Matthew Stafford has made most of the headlines, but he’s far from the only ex-Detroit Lion at Super Bowl LVI this week.
Riley Reiff would be starting at right tackle Sunday for the Cincinnati Bengals if not for an ankle injury that has sidelined him for the entire postseason. Brandon Powell handles most kick and punt returns for the Los Angeles Rams. And A’Shawn Robinson is Aaron Donald’s sidekick on L.A.’s vaunted defensive line.
Robinson has 16 tackles in three postseason games, tied for most on the team, and has been a key part of a Rams run defense that has allowed 54 yards rushing per game in the playoffs.
A 2016 second-round pick who spent his first four seasons in Detroit, Robinson said Wednesday he has felt perennially underappreciated throughout his career and can change that by winning a world championship this week.
“I always feel disrespected. I never feel respected,” Robinson said. “It’s just a part of my mindset. I never want anything given. I like that everything I’ve gotten in my life has been earned. I appreciate that, that God’s given me the opportunity to go out there and really to go earn everything that I want.”
In Detroit, Robinson was a part-time starter and solid run defender who never quite had the impact the Lions envisioned on their defensive line.
He totaled five sacks in 58 games, then left the Lions for a two-year, $17 million deal with the Rams in free agency in 2020.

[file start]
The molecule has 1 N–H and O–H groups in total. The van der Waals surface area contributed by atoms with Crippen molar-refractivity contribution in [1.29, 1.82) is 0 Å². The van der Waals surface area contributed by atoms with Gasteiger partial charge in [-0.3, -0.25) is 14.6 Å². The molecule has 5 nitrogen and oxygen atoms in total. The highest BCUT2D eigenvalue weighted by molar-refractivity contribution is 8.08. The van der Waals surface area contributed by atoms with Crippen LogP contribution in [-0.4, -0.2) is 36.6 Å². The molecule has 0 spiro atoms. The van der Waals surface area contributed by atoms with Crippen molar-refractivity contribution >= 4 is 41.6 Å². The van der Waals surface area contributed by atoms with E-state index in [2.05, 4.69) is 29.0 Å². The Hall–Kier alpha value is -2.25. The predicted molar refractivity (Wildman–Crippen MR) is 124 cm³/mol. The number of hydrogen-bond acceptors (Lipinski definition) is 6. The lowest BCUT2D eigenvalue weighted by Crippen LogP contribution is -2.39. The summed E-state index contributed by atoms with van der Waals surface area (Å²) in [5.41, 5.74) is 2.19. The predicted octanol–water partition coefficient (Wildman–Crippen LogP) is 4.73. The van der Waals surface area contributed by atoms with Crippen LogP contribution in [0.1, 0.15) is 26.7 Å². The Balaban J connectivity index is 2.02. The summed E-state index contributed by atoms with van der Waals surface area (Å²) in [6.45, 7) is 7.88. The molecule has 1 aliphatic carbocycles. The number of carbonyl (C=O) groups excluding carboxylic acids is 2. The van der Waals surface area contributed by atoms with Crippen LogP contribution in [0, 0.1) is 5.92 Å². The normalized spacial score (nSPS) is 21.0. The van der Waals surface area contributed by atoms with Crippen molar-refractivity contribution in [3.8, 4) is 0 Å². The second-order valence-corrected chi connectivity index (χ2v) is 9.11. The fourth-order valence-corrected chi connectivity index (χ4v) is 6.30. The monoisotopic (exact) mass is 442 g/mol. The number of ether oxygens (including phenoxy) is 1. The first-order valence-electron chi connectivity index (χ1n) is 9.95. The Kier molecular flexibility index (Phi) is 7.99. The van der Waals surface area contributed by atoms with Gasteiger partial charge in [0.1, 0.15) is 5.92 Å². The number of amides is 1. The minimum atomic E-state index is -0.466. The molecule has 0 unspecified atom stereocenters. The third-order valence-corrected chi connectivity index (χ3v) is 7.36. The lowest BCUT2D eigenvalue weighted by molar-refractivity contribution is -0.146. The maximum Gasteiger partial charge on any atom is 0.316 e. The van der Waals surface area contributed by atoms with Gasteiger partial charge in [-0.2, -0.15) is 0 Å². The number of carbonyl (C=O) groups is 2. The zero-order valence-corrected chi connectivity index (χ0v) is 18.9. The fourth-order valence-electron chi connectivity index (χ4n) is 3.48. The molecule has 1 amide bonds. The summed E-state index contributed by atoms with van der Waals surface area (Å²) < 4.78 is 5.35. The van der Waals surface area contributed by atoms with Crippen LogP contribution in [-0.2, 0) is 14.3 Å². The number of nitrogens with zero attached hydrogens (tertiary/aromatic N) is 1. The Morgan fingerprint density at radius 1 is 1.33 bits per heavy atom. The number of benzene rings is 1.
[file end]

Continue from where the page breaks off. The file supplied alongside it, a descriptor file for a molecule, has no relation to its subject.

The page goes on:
Robinson missed the start of the 2020 season with COVID-19 concerns related to a previous medical condition. He started last season on the non-football injury list, agreed to delay the start of his contract by one year, and returned midseason on an incentive-laden deal to play sparingly — 111 snaps in eight games — down the stretch.
“It really made me think about life and how fragile things is,” Robinson said Wednesday. “About anything can be taken away from us like that. Anything that we love, so when I had the opportunity this year I knew that I was going to just try to give it my all, and I can’t do nothing but give it my all so that’s just my mentality.”
Playing alongside Donald, Robinson has flourished this season. He had a career-high 67 tackles while starting 14 regular season games, and has saved some of his best football for the postseason.
In the Rams’ wild-card win over the Arizona Cardinals, Robinson had a team-high seven tackles and was a key cog in a defensive effort that held Kyler Murray to 6 yards rushing.
In L.A.’s NFC championship game win over the San Francisco 49ers, Robinson had six more stops and the 49ers, owners of a top-10 rushing offense in the regular season, finished with 50 yards on the ground.
Robinson said Thursday he’s thankful for his time in Detroit, where he got to learn from two players he considers future Hall of Famers, Dwight Freeney and his good friend Haloti Ngata. And he said winning a Super Bowl on Sunday might finally put some respect on his name.
“To have this, it’s good. But the job ain’t done, so it doesn’t really matter until we finish the job,” he said. “So to get the respect that I want, we got to finish.”